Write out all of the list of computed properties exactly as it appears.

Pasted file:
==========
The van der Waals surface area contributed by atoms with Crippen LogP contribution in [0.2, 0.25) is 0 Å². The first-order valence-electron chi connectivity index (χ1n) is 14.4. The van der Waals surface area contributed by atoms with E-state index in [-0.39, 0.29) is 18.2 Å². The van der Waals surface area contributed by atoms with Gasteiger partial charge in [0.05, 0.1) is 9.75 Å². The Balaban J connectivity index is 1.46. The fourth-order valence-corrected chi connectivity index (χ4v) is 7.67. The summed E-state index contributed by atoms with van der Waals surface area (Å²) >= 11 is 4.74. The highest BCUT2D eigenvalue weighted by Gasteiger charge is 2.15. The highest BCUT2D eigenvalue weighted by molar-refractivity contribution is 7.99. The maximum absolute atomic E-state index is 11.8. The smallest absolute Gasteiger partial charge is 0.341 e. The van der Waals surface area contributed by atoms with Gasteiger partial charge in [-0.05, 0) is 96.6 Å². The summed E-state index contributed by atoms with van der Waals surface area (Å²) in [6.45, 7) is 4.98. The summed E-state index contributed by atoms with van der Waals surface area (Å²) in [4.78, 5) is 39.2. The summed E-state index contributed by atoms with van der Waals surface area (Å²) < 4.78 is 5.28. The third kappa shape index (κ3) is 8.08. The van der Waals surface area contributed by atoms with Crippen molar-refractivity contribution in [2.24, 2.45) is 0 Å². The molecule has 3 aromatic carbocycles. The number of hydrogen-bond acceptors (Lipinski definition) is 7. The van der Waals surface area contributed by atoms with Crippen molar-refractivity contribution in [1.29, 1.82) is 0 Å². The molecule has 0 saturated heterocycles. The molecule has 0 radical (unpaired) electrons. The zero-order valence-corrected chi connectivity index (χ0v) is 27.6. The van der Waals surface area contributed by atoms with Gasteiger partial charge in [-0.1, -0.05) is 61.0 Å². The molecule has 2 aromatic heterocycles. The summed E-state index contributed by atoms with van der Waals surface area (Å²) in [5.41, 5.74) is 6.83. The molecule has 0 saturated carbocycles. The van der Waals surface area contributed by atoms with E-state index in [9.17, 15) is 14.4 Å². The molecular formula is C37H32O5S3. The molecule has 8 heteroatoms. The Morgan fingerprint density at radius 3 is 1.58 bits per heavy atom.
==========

The van der Waals surface area contributed by atoms with Crippen LogP contribution in [0.2, 0.25) is 0 Å². The first-order valence-electron chi connectivity index (χ1n) is 14.4. The van der Waals surface area contributed by atoms with E-state index in [-0.39, 0.29) is 18.2 Å². The van der Waals surface area contributed by atoms with Gasteiger partial charge in [0.05, 0.1) is 9.75 Å². The Balaban J connectivity index is 1.46. The fourth-order valence-corrected chi connectivity index (χ4v) is 7.67. The summed E-state index contributed by atoms with van der Waals surface area (Å²) >= 11 is 4.74. The highest BCUT2D eigenvalue weighted by Gasteiger charge is 2.15. The highest BCUT2D eigenvalue weighted by molar-refractivity contribution is 7.99. The maximum absolute atomic E-state index is 11.8. The smallest absolute Gasteiger partial charge is 0.341 e. The van der Waals surface area contributed by atoms with Gasteiger partial charge in [-0.05, 0) is 96.6 Å². The summed E-state index contributed by atoms with van der Waals surface area (Å²) in [6.45, 7) is 4.98. The summed E-state index contributed by atoms with van der Waals surface area (Å²) in [4.78, 5) is 39.2. The summed E-state index contributed by atoms with van der Waals surface area (Å²) < 4.78 is 5.28. The third kappa shape index (κ3) is 8.08. The van der Waals surface area contributed by atoms with Crippen molar-refractivity contribution in [2.24, 2.45) is 0 Å². The molecule has 3 aromatic carbocycles. The number of hydrogen-bond acceptors (Lipinski definition) is 7. The van der Waals surface area contributed by atoms with Crippen molar-refractivity contribution in [1.29, 1.82) is 0 Å². The molecule has 0 saturated heterocycles. The molecule has 0 radical (unpaired) electrons. The zero-order valence-corrected chi connectivity index (χ0v) is 27.6. The van der Waals surface area contributed by atoms with Gasteiger partial charge in [-0.1, -0.05) is 61.0 Å². The molecule has 2 aromatic heterocycles. The summed E-state index contributed by atoms with van der Waals surface area (Å²) in [5.41, 5.74) is 6.83. The molecule has 0 saturated carbocycles. The van der Waals surface area contributed by atoms with E-state index in [9.17, 15) is 14.4 Å². The molecular formula is C37H32O5S3. The molecule has 8 heteroatoms. The Morgan fingerprint density at radius 3 is 1.58 bits per heavy atom.